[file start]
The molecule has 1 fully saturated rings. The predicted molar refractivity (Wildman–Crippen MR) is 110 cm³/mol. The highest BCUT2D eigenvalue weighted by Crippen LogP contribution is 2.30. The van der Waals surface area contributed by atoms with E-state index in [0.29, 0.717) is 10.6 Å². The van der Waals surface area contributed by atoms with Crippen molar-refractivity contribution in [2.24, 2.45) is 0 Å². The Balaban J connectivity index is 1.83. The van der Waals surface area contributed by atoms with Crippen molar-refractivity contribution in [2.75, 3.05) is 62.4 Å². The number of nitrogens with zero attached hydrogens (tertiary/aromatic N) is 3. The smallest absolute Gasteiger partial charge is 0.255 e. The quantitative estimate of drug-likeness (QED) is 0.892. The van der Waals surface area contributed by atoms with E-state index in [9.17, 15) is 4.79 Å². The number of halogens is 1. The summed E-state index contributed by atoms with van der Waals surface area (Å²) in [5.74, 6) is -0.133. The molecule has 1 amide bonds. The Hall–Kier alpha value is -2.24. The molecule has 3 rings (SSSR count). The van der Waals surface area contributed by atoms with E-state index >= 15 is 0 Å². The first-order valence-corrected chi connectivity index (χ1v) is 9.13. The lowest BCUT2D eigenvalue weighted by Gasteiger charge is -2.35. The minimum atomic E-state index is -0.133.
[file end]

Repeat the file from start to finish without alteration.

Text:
The molecule has 1 fully saturated rings. The predicted molar refractivity (Wildman–Crippen MR) is 110 cm³/mol. The highest BCUT2D eigenvalue weighted by Crippen LogP contribution is 2.30. The van der Waals surface area contributed by atoms with E-state index in [0.29, 0.717) is 10.6 Å². The van der Waals surface area contributed by atoms with Crippen molar-refractivity contribution in [2.24, 2.45) is 0 Å². The Balaban J connectivity index is 1.83. The van der Waals surface area contributed by atoms with Crippen molar-refractivity contribution in [2.75, 3.05) is 62.4 Å². The number of nitrogens with zero attached hydrogens (tertiary/aromatic N) is 3. The smallest absolute Gasteiger partial charge is 0.255 e. The quantitative estimate of drug-likeness (QED) is 0.892. The van der Waals surface area contributed by atoms with E-state index in [9.17, 15) is 4.79 Å². The number of halogens is 1. The summed E-state index contributed by atoms with van der Waals surface area (Å²) in [5.74, 6) is -0.133. The molecule has 1 amide bonds. The Hall–Kier alpha value is -2.24. The molecule has 3 rings (SSSR count). The van der Waals surface area contributed by atoms with E-state index >= 15 is 0 Å². The first-order valence-corrected chi connectivity index (χ1v) is 9.13. The lowest BCUT2D eigenvalue weighted by Gasteiger charge is -2.35. The minimum atomic E-state index is -0.133.